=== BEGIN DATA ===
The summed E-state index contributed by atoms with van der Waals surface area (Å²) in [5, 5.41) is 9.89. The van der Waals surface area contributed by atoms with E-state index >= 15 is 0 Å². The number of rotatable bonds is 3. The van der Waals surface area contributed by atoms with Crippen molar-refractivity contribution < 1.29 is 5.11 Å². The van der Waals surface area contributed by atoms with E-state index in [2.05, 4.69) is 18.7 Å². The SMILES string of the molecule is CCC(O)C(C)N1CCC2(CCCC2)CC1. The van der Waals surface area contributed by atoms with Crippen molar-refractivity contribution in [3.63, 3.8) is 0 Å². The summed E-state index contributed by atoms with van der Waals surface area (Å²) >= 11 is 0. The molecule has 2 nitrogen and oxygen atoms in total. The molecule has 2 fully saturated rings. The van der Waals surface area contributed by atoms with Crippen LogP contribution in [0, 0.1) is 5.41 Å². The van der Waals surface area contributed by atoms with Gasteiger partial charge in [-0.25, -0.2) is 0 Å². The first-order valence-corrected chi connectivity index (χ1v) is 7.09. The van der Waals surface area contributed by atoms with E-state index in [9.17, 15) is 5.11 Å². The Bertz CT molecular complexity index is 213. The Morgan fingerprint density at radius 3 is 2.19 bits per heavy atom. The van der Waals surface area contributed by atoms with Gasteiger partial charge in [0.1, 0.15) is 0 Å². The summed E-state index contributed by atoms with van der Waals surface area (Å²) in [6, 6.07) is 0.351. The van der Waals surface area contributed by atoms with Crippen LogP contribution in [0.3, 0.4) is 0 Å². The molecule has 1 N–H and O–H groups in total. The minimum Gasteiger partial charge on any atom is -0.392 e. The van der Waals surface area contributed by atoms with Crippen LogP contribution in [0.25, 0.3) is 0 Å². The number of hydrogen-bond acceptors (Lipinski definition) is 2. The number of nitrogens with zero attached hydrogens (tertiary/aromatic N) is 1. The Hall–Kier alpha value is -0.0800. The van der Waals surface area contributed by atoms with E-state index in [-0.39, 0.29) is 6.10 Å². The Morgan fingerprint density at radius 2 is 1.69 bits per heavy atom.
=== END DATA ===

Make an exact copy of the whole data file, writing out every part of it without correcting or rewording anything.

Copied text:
The summed E-state index contributed by atoms with van der Waals surface area (Å²) in [5, 5.41) is 9.89. The van der Waals surface area contributed by atoms with E-state index >= 15 is 0 Å². The number of rotatable bonds is 3. The van der Waals surface area contributed by atoms with Crippen molar-refractivity contribution < 1.29 is 5.11 Å². The van der Waals surface area contributed by atoms with E-state index in [2.05, 4.69) is 18.7 Å². The SMILES string of the molecule is CCC(O)C(C)N1CCC2(CCCC2)CC1. The van der Waals surface area contributed by atoms with Crippen molar-refractivity contribution in [3.63, 3.8) is 0 Å². The summed E-state index contributed by atoms with van der Waals surface area (Å²) >= 11 is 0. The molecule has 2 nitrogen and oxygen atoms in total. The molecule has 2 fully saturated rings. The van der Waals surface area contributed by atoms with Crippen LogP contribution in [0, 0.1) is 5.41 Å². The van der Waals surface area contributed by atoms with Gasteiger partial charge in [-0.25, -0.2) is 0 Å². The first-order valence-corrected chi connectivity index (χ1v) is 7.09. The van der Waals surface area contributed by atoms with E-state index in [9.17, 15) is 5.11 Å². The Bertz CT molecular complexity index is 213. The Morgan fingerprint density at radius 3 is 2.19 bits per heavy atom. The van der Waals surface area contributed by atoms with Gasteiger partial charge in [0.1, 0.15) is 0 Å². The summed E-state index contributed by atoms with van der Waals surface area (Å²) in [6, 6.07) is 0.351. The van der Waals surface area contributed by atoms with Crippen LogP contribution in [0.3, 0.4) is 0 Å². The molecule has 1 N–H and O–H groups in total. The minimum Gasteiger partial charge on any atom is -0.392 e. The van der Waals surface area contributed by atoms with Crippen LogP contribution in [0.25, 0.3) is 0 Å². The number of hydrogen-bond acceptors (Lipinski definition) is 2. The number of nitrogens with zero attached hydrogens (tertiary/aromatic N) is 1. The Hall–Kier alpha value is -0.0800. The van der Waals surface area contributed by atoms with E-state index in [-0.39, 0.29) is 6.10 Å². The Morgan fingerprint density at radius 2 is 1.69 bits per heavy atom.